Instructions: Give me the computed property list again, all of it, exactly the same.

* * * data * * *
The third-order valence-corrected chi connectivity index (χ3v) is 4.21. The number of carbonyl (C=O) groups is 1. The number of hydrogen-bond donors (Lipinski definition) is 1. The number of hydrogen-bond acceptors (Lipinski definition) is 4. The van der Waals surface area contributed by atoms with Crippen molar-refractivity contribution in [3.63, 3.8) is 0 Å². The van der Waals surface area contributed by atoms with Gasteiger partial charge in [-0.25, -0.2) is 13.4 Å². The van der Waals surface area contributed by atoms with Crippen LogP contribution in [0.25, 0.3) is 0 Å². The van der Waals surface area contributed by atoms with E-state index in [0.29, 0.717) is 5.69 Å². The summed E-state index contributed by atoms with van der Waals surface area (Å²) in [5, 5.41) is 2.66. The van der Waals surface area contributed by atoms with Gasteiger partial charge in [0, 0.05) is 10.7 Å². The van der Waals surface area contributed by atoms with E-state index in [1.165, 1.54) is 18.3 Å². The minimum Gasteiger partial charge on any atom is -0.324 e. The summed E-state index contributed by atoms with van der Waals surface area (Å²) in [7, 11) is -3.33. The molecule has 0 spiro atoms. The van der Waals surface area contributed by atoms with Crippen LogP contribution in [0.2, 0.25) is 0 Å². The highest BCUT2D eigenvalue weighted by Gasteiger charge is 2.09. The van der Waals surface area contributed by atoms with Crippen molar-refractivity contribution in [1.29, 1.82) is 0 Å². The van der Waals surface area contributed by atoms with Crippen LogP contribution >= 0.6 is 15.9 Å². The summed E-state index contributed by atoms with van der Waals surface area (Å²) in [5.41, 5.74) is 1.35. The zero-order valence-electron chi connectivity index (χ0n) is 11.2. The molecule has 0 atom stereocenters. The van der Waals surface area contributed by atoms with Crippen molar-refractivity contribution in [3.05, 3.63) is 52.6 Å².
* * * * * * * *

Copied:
The third-order valence-corrected chi connectivity index (χ3v) is 4.21. The number of carbonyl (C=O) groups is 1. The number of hydrogen-bond donors (Lipinski definition) is 1. The number of hydrogen-bond acceptors (Lipinski definition) is 4. The van der Waals surface area contributed by atoms with Crippen molar-refractivity contribution in [3.63, 3.8) is 0 Å². The van der Waals surface area contributed by atoms with Gasteiger partial charge in [-0.25, -0.2) is 13.4 Å². The van der Waals surface area contributed by atoms with Crippen LogP contribution in [0.25, 0.3) is 0 Å². The van der Waals surface area contributed by atoms with E-state index in [0.29, 0.717) is 5.69 Å². The summed E-state index contributed by atoms with van der Waals surface area (Å²) in [5, 5.41) is 2.66. The van der Waals surface area contributed by atoms with Gasteiger partial charge in [0, 0.05) is 10.7 Å². The van der Waals surface area contributed by atoms with E-state index in [1.165, 1.54) is 18.3 Å². The minimum Gasteiger partial charge on any atom is -0.324 e. The summed E-state index contributed by atoms with van der Waals surface area (Å²) in [7, 11) is -3.33. The molecule has 0 spiro atoms. The van der Waals surface area contributed by atoms with Crippen LogP contribution in [0.2, 0.25) is 0 Å². The highest BCUT2D eigenvalue weighted by Gasteiger charge is 2.09. The van der Waals surface area contributed by atoms with Crippen molar-refractivity contribution in [1.29, 1.82) is 0 Å². The van der Waals surface area contributed by atoms with Crippen LogP contribution >= 0.6 is 15.9 Å². The summed E-state index contributed by atoms with van der Waals surface area (Å²) in [5.41, 5.74) is 1.35. The zero-order valence-electron chi connectivity index (χ0n) is 11.2. The molecule has 0 atom stereocenters. The van der Waals surface area contributed by atoms with Crippen molar-refractivity contribution in [3.05, 3.63) is 52.6 Å².